Think of others. The world shrinks incredibly when one is depressed and anxious. It’s all I can do, in the midst of it, to consider that I’m not the lone creature in the entire miserable universe. But realizing that my misery spreads invisibly to others, like any kind of infection, helped me, albeit incrementally, to decide I had to make a change somehow. I could at least drag myself to strive toward health for others’ sake when I couldn’t muster it for my own sake. The one ‘trick’ that still helps me the most often is one I suggest you try even before you manage to go out and get professional help: Focus your energy, however infinitesimal it may seem, on doing whatever itty-bitty-teensy-weensy thing you can do to help someone else through a struggle. I wrote about this technique that my mom taught me in a previous blog post, and it still regularly saves my shaky hold on sanity in stressful situations where I’m not actually alone, especially at social events, which are big stressors for me. Give it a shot a couple of times, and give yourself permission to ‘play the part’ of somebody cool and confident (at least cool enough to admit to a stranger that you totally lack confidence) and you’ll be amazed, almost invariably, how much it can help you. I’ve managed to get through events crowded with intimidatingly high-powered, celebrated politicians, artists, and social giants, in countries where I spoke little or none of the local language, by doing this. I’ve also learned along the way that many of the aforementioned intimidatingly powerful persons turn out to be just as needy and insecure as I am, merely better disguised!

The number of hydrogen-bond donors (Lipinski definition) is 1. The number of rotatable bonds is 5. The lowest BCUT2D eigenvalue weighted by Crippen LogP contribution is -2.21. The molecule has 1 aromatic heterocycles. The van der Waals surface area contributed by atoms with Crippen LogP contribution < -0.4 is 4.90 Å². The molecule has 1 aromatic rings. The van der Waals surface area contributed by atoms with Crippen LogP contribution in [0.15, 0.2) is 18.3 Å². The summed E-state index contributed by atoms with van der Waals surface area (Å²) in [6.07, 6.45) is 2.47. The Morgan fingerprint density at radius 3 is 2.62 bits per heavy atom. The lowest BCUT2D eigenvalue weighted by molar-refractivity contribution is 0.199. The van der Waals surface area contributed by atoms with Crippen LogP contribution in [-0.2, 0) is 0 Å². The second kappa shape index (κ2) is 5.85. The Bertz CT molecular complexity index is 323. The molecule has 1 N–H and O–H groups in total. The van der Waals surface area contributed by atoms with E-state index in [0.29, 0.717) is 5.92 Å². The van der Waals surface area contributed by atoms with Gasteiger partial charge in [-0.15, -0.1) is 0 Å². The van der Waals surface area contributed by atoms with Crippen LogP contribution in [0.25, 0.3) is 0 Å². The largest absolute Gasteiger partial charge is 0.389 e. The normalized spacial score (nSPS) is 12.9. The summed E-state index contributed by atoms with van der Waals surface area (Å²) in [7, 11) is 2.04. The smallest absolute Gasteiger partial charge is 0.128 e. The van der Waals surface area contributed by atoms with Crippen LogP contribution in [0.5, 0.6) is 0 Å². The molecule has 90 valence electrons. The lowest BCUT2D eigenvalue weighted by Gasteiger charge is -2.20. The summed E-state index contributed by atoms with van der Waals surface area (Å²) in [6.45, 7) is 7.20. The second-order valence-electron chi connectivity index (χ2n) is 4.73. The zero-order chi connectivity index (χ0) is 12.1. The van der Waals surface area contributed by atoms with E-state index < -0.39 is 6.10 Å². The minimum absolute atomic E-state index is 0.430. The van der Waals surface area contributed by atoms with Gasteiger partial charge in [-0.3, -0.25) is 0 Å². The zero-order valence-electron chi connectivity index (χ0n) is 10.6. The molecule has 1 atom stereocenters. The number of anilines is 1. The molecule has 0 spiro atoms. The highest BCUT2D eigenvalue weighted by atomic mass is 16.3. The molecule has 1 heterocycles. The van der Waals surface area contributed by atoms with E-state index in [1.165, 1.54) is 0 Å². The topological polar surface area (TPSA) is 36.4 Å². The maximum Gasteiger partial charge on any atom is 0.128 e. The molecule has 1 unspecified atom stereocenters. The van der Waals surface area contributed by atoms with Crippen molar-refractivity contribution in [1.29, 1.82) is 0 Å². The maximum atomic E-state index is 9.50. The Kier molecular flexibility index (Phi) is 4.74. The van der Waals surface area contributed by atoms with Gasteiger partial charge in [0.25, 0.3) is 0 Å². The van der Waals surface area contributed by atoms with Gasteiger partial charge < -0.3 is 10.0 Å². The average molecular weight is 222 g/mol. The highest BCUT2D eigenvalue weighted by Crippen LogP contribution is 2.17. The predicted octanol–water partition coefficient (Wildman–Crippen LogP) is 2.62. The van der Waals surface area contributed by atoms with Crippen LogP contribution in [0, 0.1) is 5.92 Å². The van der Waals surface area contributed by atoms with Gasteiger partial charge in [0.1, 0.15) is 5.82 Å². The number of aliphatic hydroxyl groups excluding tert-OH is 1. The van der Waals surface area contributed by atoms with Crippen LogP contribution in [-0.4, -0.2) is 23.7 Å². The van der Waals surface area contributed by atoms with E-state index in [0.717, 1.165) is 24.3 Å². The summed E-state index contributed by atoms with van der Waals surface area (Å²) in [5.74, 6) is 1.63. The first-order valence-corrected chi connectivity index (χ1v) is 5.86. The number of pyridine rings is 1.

Build a DIY support network. It’s a network only if you think of it going out as well as flowing in: you’re not only asking for help but offering it, and though you don’t believe you have enough resources for your own puny self, working to give some to others will show you better what you can do. It’ll be a hard slog, since so many depressives, like me, also fight social anxiety, and either (let alone both) can make it mighty hard to openly discuss deeply personal things like our mental health. Doesn’t even sound possible, does it? But it is. Dare to test the theory; you already know that you’ve got nothing to lose.